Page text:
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Sitting position affects performance in cross-country sit-skiing
Mid Sweden University, Faculty of Human Sciences, Department of Health Sciences. (Swedish Winter Sports Research Centre)ORCID iD: 0000-0001-5317-2779
Mid Sweden University, Faculty of Human Sciences, Department of Health Sciences. (Swedish Winter Sports Research Centre)ORCID iD: 0000-0002-5574-8679
2017 (English)In: European Journal of Applied Physiology, ISSN 1439-6319, E-ISSN 1439-6327, Vol. 117, no 6, 1095-1106 p.Article in journal (Refereed) Published
Abstract [en]

Purpose: In cross-country sit-skiing (XCSS), athletes with reduced trunk control predominantly sit with the knees higher than the hips (KH); a position often associated with large spinal flexion. Therefore, to improve spinal curvature a new sledge with frontal trunk support, where knees are lower than hips (KL) was created. It was hypothesized that the KL position would improve respiratory function and enhance performance in seated double-poling compared to KH.

Methods: Ten female able-bodied cross-country skiers (age 25.5 ± 3.8 years, height 1.65 ± 0.05 m, mass 61.1 ± 6.8 kg) completed a 30 s all-out test (WIN), a submaximal incremental test including 3–7 3 min loads (SUB) and a maximal 3 min time trial (MAX) in both KL and KH positions. During SUB and MAX external power, pole forces, surface electromyography, and kinematics were measured. Metabolic rates were calculated from oxygen consumption and blood lactate concentrations.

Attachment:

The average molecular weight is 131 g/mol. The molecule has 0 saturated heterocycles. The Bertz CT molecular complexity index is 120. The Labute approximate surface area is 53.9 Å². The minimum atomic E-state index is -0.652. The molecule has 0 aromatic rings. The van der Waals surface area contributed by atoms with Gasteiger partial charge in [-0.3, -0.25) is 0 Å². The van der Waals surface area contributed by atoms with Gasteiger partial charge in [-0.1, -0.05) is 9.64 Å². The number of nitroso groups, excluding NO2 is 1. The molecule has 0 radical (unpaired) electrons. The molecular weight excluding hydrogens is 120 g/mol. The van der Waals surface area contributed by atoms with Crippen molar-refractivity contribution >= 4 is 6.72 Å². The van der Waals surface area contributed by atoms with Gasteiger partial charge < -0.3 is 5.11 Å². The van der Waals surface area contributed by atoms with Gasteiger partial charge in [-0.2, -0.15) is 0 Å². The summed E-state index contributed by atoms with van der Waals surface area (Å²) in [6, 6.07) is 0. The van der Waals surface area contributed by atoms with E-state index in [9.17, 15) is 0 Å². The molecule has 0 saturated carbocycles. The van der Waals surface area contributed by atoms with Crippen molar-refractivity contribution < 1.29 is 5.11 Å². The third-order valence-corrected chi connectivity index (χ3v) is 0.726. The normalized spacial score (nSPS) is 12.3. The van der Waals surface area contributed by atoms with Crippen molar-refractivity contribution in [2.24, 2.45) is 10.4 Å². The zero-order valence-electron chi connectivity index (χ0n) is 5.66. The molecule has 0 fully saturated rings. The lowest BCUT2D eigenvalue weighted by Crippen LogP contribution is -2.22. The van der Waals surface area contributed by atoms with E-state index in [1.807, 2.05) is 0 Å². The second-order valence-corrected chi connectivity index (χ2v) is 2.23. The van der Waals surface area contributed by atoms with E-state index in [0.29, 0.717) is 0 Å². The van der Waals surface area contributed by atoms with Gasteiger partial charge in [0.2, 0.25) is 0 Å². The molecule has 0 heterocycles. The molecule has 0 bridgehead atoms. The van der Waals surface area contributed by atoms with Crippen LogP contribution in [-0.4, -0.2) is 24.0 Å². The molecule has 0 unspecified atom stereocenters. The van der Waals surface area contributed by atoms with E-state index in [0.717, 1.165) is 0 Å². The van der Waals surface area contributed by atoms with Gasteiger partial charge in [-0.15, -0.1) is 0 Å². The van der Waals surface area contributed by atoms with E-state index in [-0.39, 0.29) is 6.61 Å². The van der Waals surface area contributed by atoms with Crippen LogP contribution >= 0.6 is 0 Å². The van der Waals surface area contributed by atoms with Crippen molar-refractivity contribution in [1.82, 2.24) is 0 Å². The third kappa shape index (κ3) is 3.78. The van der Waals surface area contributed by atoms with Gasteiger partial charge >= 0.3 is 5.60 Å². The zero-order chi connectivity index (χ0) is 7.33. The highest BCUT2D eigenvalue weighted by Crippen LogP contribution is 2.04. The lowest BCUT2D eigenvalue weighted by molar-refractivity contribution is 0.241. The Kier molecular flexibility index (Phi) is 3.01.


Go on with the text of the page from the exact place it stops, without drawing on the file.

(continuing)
Results: KL reduced spinal flexion and range of motion at the hip joint and indicated more muscle activation in the triceps. Performance (W kg−1) was impeded in both WIN (KH 1.40 ± 0.30 vs. KL 1.13 ± 0.33, p < 0.01) and MAX (KH 0.88 ± 0.19 vs. KL 0.67 ± 0.14, p < 0.01). KH resulted in higher gross efficiency (GE) and lower lactate concentration, anaerobic metabolic rate, and minute ventilation for equal power output.

Conclusions: The new KL position can be recommended due to improved respiratory function but may impede performance. Generalization of results to XCSS athletes with reduced trunk muscle control may be limited, but these results can serve as a control for future studies of para-athletes.

Place, publisher, year, edition, pages
2017. Vol. 117, no 6, 1095-1106 p.
Keyword [en]
Biomechanics, Metabolic rate, Respiratory function, Oxygen uptake
National Category
Sport and Fitness Sciences
Identifiers
URN: urn:nbn:se:miun:diva-30592DOI: 10.1007/s00421-017-3596-yISI: 000401025200004Scopus ID: 2-s2.0-85017125246OAI: oai:DiVA.org:miun-30592DiVA: diva2:1088374
Available from: 2017-04-12 Created: 2017-04-12 Last updated: 2017-07-03Bibliographically approved

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Publisher's full textScopushttps://link.springer.com/article/10.1007%2Fs00421-017-3596-y

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Lund Ohlsson, MarieLaaksonen, Marko
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